The trains – well, no one pays attention to the trains, so who knows what they’re feeling about anything, and whether, Amtrak after Amtrak, those empty dinosaurs think about anything at all? From Tuckerbox, watching the Nor'easter rumble in, brontosaurusly. There is no one inside. It slides by.
Are we there yet?
The river says, What? Because to a river neither there nor yet make any sense. We it can get behind. We, the otters, and their fish. We, the homeless seeking refuge along shady banks, we the children swimming and the teenagers flinging themselves off trestle bridges into mostly deep-enough pools. We is fine, and makes sense. We, made of rain and springwater. We, filtered through sewer systems and shitty septic tanks. We, peed by labradoodles and old men, squirrels and mayflies. We.
Are we there yet?
There’s a quality of being, present in the body at all times, that lets this question free fall down through the middle of the earth, and come out the other side, free falling up into the sky. It’s there in your elbows, and it’s there in the warmth of your throat, sipping sweet milky tea. It’s there in your feet on the ground, in your cranky back, in the picnic table, and in the sticky soda splotches interspersed with sap rising through the paint. There is no place it’s not, which is precisely why me-mind doesn’t want to hear about it.
If all beings then, why the fuck do we think it’s okay to raise pigs and cows in boxes?
If all beings then, what kind of a story is schools funded by property tax?
If all beings then, tell me again about national borders and their critical importance to protecting the safety and economic interests of our good citizens?
Are we there yet?
I look at a photograph of Hillary Clinton, and see a vulnerable older person. Not an idea, not a voice that causes me to run to the suspended television in the airport, hoping by some chance They have left some discernible off-switch accessible. A person, with There Yet, There Already and Always There, in her bones, her heart, her stoic and cunning mind.
Are we there yet?
We stumble barefoot through the woods, hoping to find a way down to Lake Sunapee, so that we can swim out of our wedding clothes. We never find a way, but we do find release in leaving the lawn, the great house, and the somehow disappointing buffet behind us, and padding along where red squirrels and porcupines exude their atmosphere of purposefully aimless wandering. The oaks can’t even move, for fuck’s sake! How are they going to care about a question like Are we there yet? Yes, we're here, they say, rooted more and more deeply, exactly where we are.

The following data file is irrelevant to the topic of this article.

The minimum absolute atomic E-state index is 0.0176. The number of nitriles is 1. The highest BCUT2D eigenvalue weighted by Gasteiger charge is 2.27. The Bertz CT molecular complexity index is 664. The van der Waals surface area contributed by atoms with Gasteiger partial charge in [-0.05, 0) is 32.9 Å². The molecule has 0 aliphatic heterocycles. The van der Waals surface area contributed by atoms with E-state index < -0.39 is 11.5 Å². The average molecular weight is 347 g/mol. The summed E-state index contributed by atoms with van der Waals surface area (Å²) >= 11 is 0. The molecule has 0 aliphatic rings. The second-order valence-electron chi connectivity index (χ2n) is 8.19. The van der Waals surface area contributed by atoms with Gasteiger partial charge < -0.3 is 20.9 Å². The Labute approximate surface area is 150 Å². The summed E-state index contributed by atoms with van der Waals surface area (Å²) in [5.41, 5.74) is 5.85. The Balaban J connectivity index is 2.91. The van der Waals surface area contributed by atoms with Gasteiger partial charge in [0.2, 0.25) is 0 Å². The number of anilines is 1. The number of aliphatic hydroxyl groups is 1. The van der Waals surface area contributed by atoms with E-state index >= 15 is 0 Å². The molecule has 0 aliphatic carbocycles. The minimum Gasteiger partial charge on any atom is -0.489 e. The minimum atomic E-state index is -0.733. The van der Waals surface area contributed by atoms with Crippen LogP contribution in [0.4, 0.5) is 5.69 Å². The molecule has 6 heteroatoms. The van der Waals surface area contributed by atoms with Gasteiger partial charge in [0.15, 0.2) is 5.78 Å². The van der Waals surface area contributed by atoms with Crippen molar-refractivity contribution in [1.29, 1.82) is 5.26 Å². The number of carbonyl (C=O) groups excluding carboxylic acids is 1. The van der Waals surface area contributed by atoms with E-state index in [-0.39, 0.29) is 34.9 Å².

The squirrel is rummaging in dry knotweed leaves for the sandwich she knows she left there just last night. The freight train thrums across the river, squealing metal on metal. A farty motorcycle. The leaves’ shadows dancing on the notebook page.
There is, in this writing, the quality of time passing consciously, and there is also the effort not to slip back into forty-minute mind. I am looking for the squirrel-sandwich urgency, the sense of it’s right here somewhere! But not the kind of impatience that dismisses being late, or being early, or fiddling around with words in a composition book. Do they even still make those anymore?
Are we there yet?
When I was eight years old, my parents drove from Fresno to Atlanta, stopping off in Houston to drop my brother and I off at the airport, so we could fly to Paris, and meet my grandfather. By the time we got there, the workers in France had been on strike for so long that garbage had gathered waist-high in the Barbarella space-tubes that connected the different parts of the concourse. Anyway, I lay in the back of the caramel-colored Chevy Malibu station wagon, reading and humming songs to the engine, until, in the middle of Death Valley, I barfed everywhere. Cool. Now I can imagine what that was like, for my parents: We’re in Death Valley! We don’t have much water, and yet, there’s no way we’re driving around breathing in ham-sandwich puke until we hit Phoenix.
Are we there yet?
After that, I couldn’t read in the car anymore, which left My Boat Comes to You, Filled with A though Z Assorted Goods, played in the round as a family. My boat comes to you filled with Electric Tape! It left sleeping, and singing songs to the engine with my head up, so I could look out the window, which wasn’t nearly as good, because then the engine could hardly hear me. I think this was too early for cassette tapes, so we didn’t even have Kenny Rogers or Pavarotti’s Greatest Hits to smooth us over the desert. We were not there yet.
Julie Püttgen is an artist, expressive arts therapist, and meditation teacher.
108 Names of Now